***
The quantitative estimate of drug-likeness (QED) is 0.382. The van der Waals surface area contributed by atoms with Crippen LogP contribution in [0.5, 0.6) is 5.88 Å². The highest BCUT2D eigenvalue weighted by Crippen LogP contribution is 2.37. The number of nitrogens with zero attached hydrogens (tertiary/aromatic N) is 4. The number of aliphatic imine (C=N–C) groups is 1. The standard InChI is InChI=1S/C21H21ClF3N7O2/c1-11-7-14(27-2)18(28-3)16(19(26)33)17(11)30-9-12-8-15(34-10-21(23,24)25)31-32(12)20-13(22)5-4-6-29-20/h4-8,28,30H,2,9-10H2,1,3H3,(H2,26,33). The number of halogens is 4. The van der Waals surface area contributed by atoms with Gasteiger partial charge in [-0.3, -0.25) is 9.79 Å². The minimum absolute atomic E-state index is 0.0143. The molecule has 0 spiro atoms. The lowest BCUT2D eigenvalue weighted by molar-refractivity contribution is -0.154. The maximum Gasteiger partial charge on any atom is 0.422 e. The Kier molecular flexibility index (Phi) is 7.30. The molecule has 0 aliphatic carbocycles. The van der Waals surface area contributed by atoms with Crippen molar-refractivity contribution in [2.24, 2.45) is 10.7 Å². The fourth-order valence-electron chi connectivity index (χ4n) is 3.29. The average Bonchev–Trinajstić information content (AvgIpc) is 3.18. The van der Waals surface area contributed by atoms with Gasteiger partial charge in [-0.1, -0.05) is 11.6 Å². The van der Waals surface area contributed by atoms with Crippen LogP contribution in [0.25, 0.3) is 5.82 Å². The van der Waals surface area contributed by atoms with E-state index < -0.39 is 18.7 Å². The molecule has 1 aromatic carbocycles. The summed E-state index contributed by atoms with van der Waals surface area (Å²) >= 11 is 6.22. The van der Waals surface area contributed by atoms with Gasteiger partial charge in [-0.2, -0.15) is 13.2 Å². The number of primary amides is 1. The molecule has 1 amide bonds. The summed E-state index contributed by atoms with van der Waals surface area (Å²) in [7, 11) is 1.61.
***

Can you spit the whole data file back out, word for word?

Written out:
The quantitative estimate of drug-likeness (QED) is 0.382. The van der Waals surface area contributed by atoms with Crippen LogP contribution in [0.5, 0.6) is 5.88 Å². The highest BCUT2D eigenvalue weighted by Crippen LogP contribution is 2.37. The number of nitrogens with zero attached hydrogens (tertiary/aromatic N) is 4. The number of aliphatic imine (C=N–C) groups is 1. The standard InChI is InChI=1S/C21H21ClF3N7O2/c1-11-7-14(27-2)18(28-3)16(19(26)33)17(11)30-9-12-8-15(34-10-21(23,24)25)31-32(12)20-13(22)5-4-6-29-20/h4-8,28,30H,2,9-10H2,1,3H3,(H2,26,33). The number of halogens is 4. The van der Waals surface area contributed by atoms with Gasteiger partial charge in [-0.3, -0.25) is 9.79 Å². The minimum absolute atomic E-state index is 0.0143. The molecule has 0 spiro atoms. The lowest BCUT2D eigenvalue weighted by molar-refractivity contribution is -0.154. The maximum Gasteiger partial charge on any atom is 0.422 e. The Kier molecular flexibility index (Phi) is 7.30. The molecule has 0 aliphatic carbocycles. The van der Waals surface area contributed by atoms with Crippen molar-refractivity contribution in [2.24, 2.45) is 10.7 Å². The fourth-order valence-electron chi connectivity index (χ4n) is 3.29. The average Bonchev–Trinajstić information content (AvgIpc) is 3.18. The van der Waals surface area contributed by atoms with Gasteiger partial charge in [-0.1, -0.05) is 11.6 Å². The van der Waals surface area contributed by atoms with Crippen LogP contribution in [0.25, 0.3) is 5.82 Å². The van der Waals surface area contributed by atoms with E-state index < -0.39 is 18.7 Å². The molecule has 1 aromatic carbocycles. The summed E-state index contributed by atoms with van der Waals surface area (Å²) >= 11 is 6.22. The van der Waals surface area contributed by atoms with Gasteiger partial charge in [-0.2, -0.15) is 13.2 Å². The number of primary amides is 1. The molecule has 1 amide bonds. The summed E-state index contributed by atoms with van der Waals surface area (Å²) in [7, 11) is 1.61.